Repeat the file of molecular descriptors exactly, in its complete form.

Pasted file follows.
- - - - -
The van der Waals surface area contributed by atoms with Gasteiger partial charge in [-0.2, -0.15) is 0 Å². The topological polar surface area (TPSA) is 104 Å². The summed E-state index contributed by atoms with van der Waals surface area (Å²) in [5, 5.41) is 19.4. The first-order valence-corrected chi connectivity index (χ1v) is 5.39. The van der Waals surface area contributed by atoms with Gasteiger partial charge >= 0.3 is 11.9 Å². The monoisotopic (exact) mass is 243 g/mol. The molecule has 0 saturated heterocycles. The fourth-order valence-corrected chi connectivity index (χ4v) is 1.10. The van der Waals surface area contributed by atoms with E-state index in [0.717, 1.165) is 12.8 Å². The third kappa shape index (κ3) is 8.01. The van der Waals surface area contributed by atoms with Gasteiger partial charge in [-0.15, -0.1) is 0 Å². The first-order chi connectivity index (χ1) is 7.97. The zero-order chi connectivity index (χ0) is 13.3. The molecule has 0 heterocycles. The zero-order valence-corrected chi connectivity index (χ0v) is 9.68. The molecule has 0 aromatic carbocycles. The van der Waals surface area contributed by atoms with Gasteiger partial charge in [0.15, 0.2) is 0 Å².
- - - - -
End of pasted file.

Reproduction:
The van der Waals surface area contributed by atoms with Gasteiger partial charge in [-0.2, -0.15) is 0 Å². The topological polar surface area (TPSA) is 104 Å². The summed E-state index contributed by atoms with van der Waals surface area (Å²) in [5, 5.41) is 19.4. The first-order valence-corrected chi connectivity index (χ1v) is 5.39. The van der Waals surface area contributed by atoms with Gasteiger partial charge >= 0.3 is 11.9 Å². The monoisotopic (exact) mass is 243 g/mol. The molecule has 0 saturated heterocycles. The fourth-order valence-corrected chi connectivity index (χ4v) is 1.10. The van der Waals surface area contributed by atoms with E-state index in [0.717, 1.165) is 12.8 Å². The third kappa shape index (κ3) is 8.01. The van der Waals surface area contributed by atoms with Gasteiger partial charge in [-0.15, -0.1) is 0 Å². The first-order chi connectivity index (χ1) is 7.97. The zero-order chi connectivity index (χ0) is 13.3. The molecule has 0 heterocycles. The zero-order valence-corrected chi connectivity index (χ0v) is 9.68. The molecule has 0 aromatic carbocycles. The van der Waals surface area contributed by atoms with Gasteiger partial charge in [0.15, 0.2) is 0 Å².